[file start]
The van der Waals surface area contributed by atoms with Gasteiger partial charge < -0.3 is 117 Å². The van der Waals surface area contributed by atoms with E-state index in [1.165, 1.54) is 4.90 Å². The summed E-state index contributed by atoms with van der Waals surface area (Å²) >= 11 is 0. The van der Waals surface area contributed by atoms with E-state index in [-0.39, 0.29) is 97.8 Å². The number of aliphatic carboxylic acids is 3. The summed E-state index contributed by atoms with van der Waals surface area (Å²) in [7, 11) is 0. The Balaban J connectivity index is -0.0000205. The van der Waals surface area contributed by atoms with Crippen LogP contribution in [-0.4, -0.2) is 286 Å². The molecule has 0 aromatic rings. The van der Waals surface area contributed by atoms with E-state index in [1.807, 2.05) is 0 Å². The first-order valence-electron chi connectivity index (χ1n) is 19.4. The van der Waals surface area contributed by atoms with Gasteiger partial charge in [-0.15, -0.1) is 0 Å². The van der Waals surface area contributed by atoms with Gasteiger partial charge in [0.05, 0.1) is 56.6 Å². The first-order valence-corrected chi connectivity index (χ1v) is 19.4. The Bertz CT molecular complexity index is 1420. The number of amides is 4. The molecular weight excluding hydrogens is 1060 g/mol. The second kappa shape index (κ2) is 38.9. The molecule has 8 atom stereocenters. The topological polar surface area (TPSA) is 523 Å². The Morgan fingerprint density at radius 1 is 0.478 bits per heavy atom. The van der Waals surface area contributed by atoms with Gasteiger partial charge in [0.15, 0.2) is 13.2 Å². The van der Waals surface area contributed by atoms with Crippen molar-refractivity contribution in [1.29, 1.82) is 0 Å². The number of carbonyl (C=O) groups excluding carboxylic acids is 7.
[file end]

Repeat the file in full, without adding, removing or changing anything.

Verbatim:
The van der Waals surface area contributed by atoms with Gasteiger partial charge < -0.3 is 117 Å². The van der Waals surface area contributed by atoms with E-state index in [1.165, 1.54) is 4.90 Å². The summed E-state index contributed by atoms with van der Waals surface area (Å²) >= 11 is 0. The van der Waals surface area contributed by atoms with E-state index in [-0.39, 0.29) is 97.8 Å². The number of aliphatic carboxylic acids is 3. The summed E-state index contributed by atoms with van der Waals surface area (Å²) in [7, 11) is 0. The Balaban J connectivity index is -0.0000205. The van der Waals surface area contributed by atoms with Crippen LogP contribution in [-0.4, -0.2) is 286 Å². The molecule has 0 aromatic rings. The van der Waals surface area contributed by atoms with E-state index in [1.807, 2.05) is 0 Å². The first-order valence-electron chi connectivity index (χ1n) is 19.4. The van der Waals surface area contributed by atoms with Gasteiger partial charge in [-0.15, -0.1) is 0 Å². The van der Waals surface area contributed by atoms with Gasteiger partial charge in [0.05, 0.1) is 56.6 Å². The first-order valence-corrected chi connectivity index (χ1v) is 19.4. The Bertz CT molecular complexity index is 1420. The number of amides is 4. The molecular weight excluding hydrogens is 1060 g/mol. The second kappa shape index (κ2) is 38.9. The molecule has 8 atom stereocenters. The topological polar surface area (TPSA) is 523 Å². The Morgan fingerprint density at radius 1 is 0.478 bits per heavy atom. The van der Waals surface area contributed by atoms with Gasteiger partial charge in [0.15, 0.2) is 13.2 Å². The van der Waals surface area contributed by atoms with Crippen molar-refractivity contribution in [1.29, 1.82) is 0 Å². The number of carbonyl (C=O) groups excluding carboxylic acids is 7.